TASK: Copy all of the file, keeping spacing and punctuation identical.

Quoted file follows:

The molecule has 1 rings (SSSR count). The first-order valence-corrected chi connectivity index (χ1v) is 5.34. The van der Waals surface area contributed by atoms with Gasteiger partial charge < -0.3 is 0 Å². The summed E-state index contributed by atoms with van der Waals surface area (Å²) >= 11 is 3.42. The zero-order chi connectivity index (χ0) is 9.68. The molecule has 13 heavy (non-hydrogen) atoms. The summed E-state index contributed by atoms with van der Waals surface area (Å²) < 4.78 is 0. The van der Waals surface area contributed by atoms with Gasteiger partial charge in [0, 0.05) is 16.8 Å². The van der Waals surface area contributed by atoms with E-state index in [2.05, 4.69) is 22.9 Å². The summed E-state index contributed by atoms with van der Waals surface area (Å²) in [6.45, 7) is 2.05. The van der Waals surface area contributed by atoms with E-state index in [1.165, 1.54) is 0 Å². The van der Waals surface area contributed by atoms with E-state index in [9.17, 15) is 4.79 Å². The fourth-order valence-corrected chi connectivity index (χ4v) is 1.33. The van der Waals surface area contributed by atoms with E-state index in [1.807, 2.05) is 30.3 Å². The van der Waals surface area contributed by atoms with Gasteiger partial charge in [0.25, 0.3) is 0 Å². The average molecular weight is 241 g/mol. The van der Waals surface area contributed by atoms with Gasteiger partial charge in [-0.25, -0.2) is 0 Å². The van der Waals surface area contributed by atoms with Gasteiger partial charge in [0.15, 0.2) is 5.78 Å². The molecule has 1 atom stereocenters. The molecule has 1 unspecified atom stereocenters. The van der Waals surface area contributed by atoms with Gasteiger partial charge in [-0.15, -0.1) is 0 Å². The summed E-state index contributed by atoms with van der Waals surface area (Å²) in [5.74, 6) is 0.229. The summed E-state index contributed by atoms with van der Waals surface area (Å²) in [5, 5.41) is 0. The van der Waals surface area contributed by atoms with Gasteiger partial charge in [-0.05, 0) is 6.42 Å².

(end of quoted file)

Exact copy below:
The molecule has 1 rings (SSSR count). The first-order valence-corrected chi connectivity index (χ1v) is 5.34. The van der Waals surface area contributed by atoms with Gasteiger partial charge < -0.3 is 0 Å². The summed E-state index contributed by atoms with van der Waals surface area (Å²) >= 11 is 3.42. The zero-order chi connectivity index (χ0) is 9.68. The molecule has 13 heavy (non-hydrogen) atoms. The summed E-state index contributed by atoms with van der Waals surface area (Å²) < 4.78 is 0. The van der Waals surface area contributed by atoms with Gasteiger partial charge in [0, 0.05) is 16.8 Å². The van der Waals surface area contributed by atoms with E-state index in [2.05, 4.69) is 22.9 Å². The summed E-state index contributed by atoms with van der Waals surface area (Å²) in [6.45, 7) is 2.05. The van der Waals surface area contributed by atoms with E-state index in [1.165, 1.54) is 0 Å². The van der Waals surface area contributed by atoms with E-state index in [9.17, 15) is 4.79 Å². The fourth-order valence-corrected chi connectivity index (χ4v) is 1.33. The van der Waals surface area contributed by atoms with E-state index in [1.807, 2.05) is 30.3 Å². The van der Waals surface area contributed by atoms with Gasteiger partial charge in [0.25, 0.3) is 0 Å². The average molecular weight is 241 g/mol. The van der Waals surface area contributed by atoms with Gasteiger partial charge in [-0.25, -0.2) is 0 Å². The van der Waals surface area contributed by atoms with Gasteiger partial charge in [0.15, 0.2) is 5.78 Å². The molecule has 1 atom stereocenters. The molecule has 1 unspecified atom stereocenters. The van der Waals surface area contributed by atoms with Gasteiger partial charge in [-0.15, -0.1) is 0 Å². The summed E-state index contributed by atoms with van der Waals surface area (Å²) in [5.74, 6) is 0.229. The summed E-state index contributed by atoms with van der Waals surface area (Å²) in [5, 5.41) is 0. The van der Waals surface area contributed by atoms with Gasteiger partial charge in [-0.05, 0) is 6.42 Å².